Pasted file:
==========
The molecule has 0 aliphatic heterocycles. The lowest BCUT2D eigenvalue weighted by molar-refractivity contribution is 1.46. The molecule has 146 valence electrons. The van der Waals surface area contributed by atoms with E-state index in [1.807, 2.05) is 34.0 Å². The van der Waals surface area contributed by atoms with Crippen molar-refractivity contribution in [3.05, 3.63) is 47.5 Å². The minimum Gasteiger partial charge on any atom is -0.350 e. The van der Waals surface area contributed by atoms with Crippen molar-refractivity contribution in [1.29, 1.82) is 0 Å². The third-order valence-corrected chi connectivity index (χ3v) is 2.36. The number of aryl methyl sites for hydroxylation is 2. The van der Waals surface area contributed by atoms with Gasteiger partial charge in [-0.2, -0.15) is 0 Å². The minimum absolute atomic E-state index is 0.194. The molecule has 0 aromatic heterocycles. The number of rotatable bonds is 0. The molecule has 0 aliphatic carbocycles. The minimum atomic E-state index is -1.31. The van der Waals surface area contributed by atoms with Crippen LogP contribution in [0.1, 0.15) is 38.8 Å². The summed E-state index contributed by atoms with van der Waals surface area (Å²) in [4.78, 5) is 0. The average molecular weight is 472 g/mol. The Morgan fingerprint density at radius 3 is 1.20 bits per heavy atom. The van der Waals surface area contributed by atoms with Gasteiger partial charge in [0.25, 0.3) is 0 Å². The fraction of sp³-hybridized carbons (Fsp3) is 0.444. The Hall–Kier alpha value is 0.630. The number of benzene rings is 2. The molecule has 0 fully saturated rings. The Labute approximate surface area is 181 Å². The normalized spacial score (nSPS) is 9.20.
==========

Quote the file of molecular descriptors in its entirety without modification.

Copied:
The molecule has 0 aliphatic heterocycles. The lowest BCUT2D eigenvalue weighted by molar-refractivity contribution is 1.46. The molecule has 146 valence electrons. The van der Waals surface area contributed by atoms with E-state index in [1.807, 2.05) is 34.0 Å². The van der Waals surface area contributed by atoms with Crippen molar-refractivity contribution in [3.05, 3.63) is 47.5 Å². The minimum Gasteiger partial charge on any atom is -0.350 e. The van der Waals surface area contributed by atoms with Crippen molar-refractivity contribution in [1.29, 1.82) is 0 Å². The third-order valence-corrected chi connectivity index (χ3v) is 2.36. The number of aryl methyl sites for hydroxylation is 2. The van der Waals surface area contributed by atoms with Gasteiger partial charge in [-0.2, -0.15) is 0 Å². The minimum absolute atomic E-state index is 0.194. The molecule has 0 aromatic heterocycles. The number of rotatable bonds is 0. The molecule has 0 aliphatic carbocycles. The minimum atomic E-state index is -1.31. The van der Waals surface area contributed by atoms with Crippen LogP contribution in [0.1, 0.15) is 38.8 Å². The summed E-state index contributed by atoms with van der Waals surface area (Å²) in [4.78, 5) is 0. The average molecular weight is 472 g/mol. The Morgan fingerprint density at radius 3 is 1.20 bits per heavy atom. The van der Waals surface area contributed by atoms with Gasteiger partial charge in [0.25, 0.3) is 0 Å². The fraction of sp³-hybridized carbons (Fsp3) is 0.444. The Hall–Kier alpha value is 0.630. The number of benzene rings is 2. The molecule has 0 fully saturated rings. The Labute approximate surface area is 181 Å². The normalized spacial score (nSPS) is 9.20.